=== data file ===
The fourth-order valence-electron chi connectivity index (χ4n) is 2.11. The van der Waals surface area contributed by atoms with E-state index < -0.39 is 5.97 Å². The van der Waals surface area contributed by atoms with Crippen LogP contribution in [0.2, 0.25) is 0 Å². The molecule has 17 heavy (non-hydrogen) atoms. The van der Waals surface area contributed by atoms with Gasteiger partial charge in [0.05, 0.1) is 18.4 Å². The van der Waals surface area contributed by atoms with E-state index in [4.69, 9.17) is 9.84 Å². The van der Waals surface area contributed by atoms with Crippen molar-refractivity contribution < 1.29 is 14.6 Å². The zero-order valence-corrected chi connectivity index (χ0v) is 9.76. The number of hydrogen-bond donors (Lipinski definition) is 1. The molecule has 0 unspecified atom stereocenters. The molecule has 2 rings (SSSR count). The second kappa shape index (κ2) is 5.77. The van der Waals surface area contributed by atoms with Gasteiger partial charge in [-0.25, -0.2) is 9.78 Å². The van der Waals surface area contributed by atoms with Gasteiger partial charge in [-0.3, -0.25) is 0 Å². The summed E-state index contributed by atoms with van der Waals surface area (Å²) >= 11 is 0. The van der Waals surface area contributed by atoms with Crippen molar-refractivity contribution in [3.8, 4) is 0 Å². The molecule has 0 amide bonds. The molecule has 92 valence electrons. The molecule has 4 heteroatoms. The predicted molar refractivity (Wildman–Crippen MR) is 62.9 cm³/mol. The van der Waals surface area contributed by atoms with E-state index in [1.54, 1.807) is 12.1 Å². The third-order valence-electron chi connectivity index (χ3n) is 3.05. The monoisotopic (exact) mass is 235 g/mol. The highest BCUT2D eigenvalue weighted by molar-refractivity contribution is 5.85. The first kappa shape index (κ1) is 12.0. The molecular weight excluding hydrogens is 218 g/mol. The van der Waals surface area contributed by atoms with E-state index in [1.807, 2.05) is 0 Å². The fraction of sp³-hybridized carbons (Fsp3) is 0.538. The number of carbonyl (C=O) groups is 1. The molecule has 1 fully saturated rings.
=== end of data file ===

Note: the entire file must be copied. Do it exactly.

The fourth-order valence-electron chi connectivity index (χ4n) is 2.11. The van der Waals surface area contributed by atoms with E-state index < -0.39 is 5.97 Å². The van der Waals surface area contributed by atoms with Crippen LogP contribution in [0.2, 0.25) is 0 Å². The molecule has 17 heavy (non-hydrogen) atoms. The van der Waals surface area contributed by atoms with Gasteiger partial charge in [0.05, 0.1) is 18.4 Å². The van der Waals surface area contributed by atoms with E-state index in [4.69, 9.17) is 9.84 Å². The van der Waals surface area contributed by atoms with Crippen molar-refractivity contribution < 1.29 is 14.6 Å². The zero-order valence-corrected chi connectivity index (χ0v) is 9.76. The number of hydrogen-bond donors (Lipinski definition) is 1. The molecule has 0 unspecified atom stereocenters. The molecule has 2 rings (SSSR count). The second kappa shape index (κ2) is 5.77. The van der Waals surface area contributed by atoms with Gasteiger partial charge in [-0.25, -0.2) is 9.78 Å². The van der Waals surface area contributed by atoms with Gasteiger partial charge in [-0.3, -0.25) is 0 Å². The summed E-state index contributed by atoms with van der Waals surface area (Å²) >= 11 is 0. The van der Waals surface area contributed by atoms with Crippen molar-refractivity contribution in [3.8, 4) is 0 Å². The molecule has 0 amide bonds. The molecule has 92 valence electrons. The molecule has 4 heteroatoms. The predicted molar refractivity (Wildman–Crippen MR) is 62.9 cm³/mol. The van der Waals surface area contributed by atoms with E-state index in [1.54, 1.807) is 12.1 Å². The third-order valence-electron chi connectivity index (χ3n) is 3.05. The monoisotopic (exact) mass is 235 g/mol. The highest BCUT2D eigenvalue weighted by molar-refractivity contribution is 5.85. The first kappa shape index (κ1) is 12.0. The molecular weight excluding hydrogens is 218 g/mol. The van der Waals surface area contributed by atoms with E-state index in [1.807, 2.05) is 0 Å². The fraction of sp³-hybridized carbons (Fsp3) is 0.538. The number of carbonyl (C=O) groups is 1. The molecule has 1 fully saturated rings.